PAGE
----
Relative meat prices have really changed in recent years so far as Australia is concerned. A roast used to be a very cheap option, chook still is as already noted,because they lead to multiple meals. But it's still possible to use cheaper fatty cuts to get dripping.

But the discipline involved in all this!

Anonymous said...


The other day, very much touched by the story so well described by his wife, I gave a few dollars towards a motorised wheelchair for the daughter of one of your regular contributors – Rod – by sending it EFT to an account styled something like ‘Trustee Rod’.

Now I don’t mean in any way to embarrass Rod, or his good wife, but I know that - to the last cent - my donation will be spent upon exactly what they are wishing for their daughter. Jim, you must remember, you promised to link to their efforts, and I hope you do, but just in case:

- see on the right hand side for sufficient detail for anyone to make contact.

Now here we have a $2 a day challenge, which seems like fun, and “for a good cause”, so I did my usual check-out-the-facts and I see this is the major (only?) annual fundraising effort by a very worthy young peoples’ non-profit.

And I see that last year they raised about $2.4M; spent $150k on stipends and salaries; had location costs (rent, electricity, insc etc.) of another lump.

And then contributed about $950k to their actual stated raison detre – which is not providing food as such, but providing education, training and the like. I don’t quibble with that; it’s a “teach a man to fish” sort of thing.

But what does concern me is the remarkable similarity between their website and that of another of my bedbugs – Getup! – and it gets me to wondering just who is sponsoring who, and to what purpose? As far as I can tell, my $5 to Rod’s daughter’s wheels will be spent as to $5 on that object, with no overhead; but for the starve yourself for a week, it seems to me my $5 would suffer severe depredation before “teaching them to fish” as it were?

I dunno. It’s a puzzle to me just where the value lies in some of these things.


Anonymous said...

The other thing I wanted to mention was the kerfuffle a few weeks back about Gwyneth Paltrow's attempt to live for a week on her so-called SNAP diet - see her tweet:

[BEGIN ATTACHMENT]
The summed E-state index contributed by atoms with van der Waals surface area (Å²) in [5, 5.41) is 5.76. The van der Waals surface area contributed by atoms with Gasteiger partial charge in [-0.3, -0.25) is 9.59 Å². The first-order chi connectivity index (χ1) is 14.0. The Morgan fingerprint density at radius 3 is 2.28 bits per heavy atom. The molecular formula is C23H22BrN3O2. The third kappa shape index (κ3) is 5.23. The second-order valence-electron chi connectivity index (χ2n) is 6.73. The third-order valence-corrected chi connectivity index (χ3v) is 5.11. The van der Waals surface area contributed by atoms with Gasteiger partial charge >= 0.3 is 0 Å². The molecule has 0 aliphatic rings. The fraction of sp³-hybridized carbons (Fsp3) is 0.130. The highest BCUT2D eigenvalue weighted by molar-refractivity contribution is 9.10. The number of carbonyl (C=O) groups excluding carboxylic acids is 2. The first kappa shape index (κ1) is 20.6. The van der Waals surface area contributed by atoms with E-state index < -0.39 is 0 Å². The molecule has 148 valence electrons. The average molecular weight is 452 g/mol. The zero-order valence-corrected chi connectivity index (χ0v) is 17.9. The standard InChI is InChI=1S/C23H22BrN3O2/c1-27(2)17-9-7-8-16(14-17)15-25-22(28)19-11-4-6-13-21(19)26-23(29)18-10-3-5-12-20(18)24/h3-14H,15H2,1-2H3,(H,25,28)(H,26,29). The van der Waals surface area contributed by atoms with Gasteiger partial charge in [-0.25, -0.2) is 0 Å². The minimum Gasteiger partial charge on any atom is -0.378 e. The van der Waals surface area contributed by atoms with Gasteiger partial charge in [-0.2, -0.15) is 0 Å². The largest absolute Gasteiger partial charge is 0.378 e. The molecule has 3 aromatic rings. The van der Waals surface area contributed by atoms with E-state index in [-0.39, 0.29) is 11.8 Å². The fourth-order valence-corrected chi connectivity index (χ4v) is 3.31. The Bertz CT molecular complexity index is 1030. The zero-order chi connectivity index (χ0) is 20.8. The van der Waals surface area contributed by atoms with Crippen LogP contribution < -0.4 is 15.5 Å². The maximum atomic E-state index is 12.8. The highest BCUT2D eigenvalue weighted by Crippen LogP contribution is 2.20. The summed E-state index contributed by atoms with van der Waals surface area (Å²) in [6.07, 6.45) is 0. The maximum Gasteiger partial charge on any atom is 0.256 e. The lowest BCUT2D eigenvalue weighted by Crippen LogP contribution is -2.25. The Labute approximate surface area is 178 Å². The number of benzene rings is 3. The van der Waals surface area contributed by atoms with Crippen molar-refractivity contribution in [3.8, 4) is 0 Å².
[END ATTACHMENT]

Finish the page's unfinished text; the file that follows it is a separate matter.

I actually spent some time writing what I thought might be an interesting guest post for this blog, including researching a viable diet in my valley (hint: what you pay * 2.5) but then stuff intervened.

Anyway, a couple of things I found interesting in my research was, firstly, this comment:

I spent a couple of hours on Saturday making food packets to feed the hungry in Tanzania.

Each packet contained dehydrated vegetables, fortified soy meal, rice, vitamin and mineral blend. Just add water and heat. Each packet makes six servings, and the cost is $1.50, or $0.25 per serving.

Figuring three meals per day, 30 days in a month, and I can feed one person for an entire month for $22.50.

and then also, her love of limes.

Maybe 'tanners forgot these in his purchases/thievery :)


2 tanners said...

Not thievery, kvd - with thievery you can live on $0 dollars per day, both before and after being caught.

I was more focussed on stuff that is actually eaten by $2 per day people and translating that to an Australian context. Here you can add self-grown fruit and veg, banana flowers, maize, potato, taro, cassava and all the other starchy foods, the occasional goat, roosters who failed in the cock-fights and more. And home made palm wine and brandy.

Anonymous said...

'twas but a poor joke 'tanners.

Your available dietary items sound wonderful, and it also appears to be pretty good brain food.


Jim Belshaw said...

First of all, kvd, I hadn't forgotten but am having delivery problems at the moment. Your point about costs is also taken, although in this case I would argue that my aim was to support Alison whom I regard as an all round good thing.

Mind you, looking at what Alison ate does highlight a problem with these challenges. Her high pressure job means that she does not have the time for either the buying or food preparation that someone who really has to live on $2 per person per day goes through. So its really open a tin and starve for the week.

I must say that the instant meals did not sound grand compared to 2Ts' fair.

Anonymous said...

yes I agree with KVD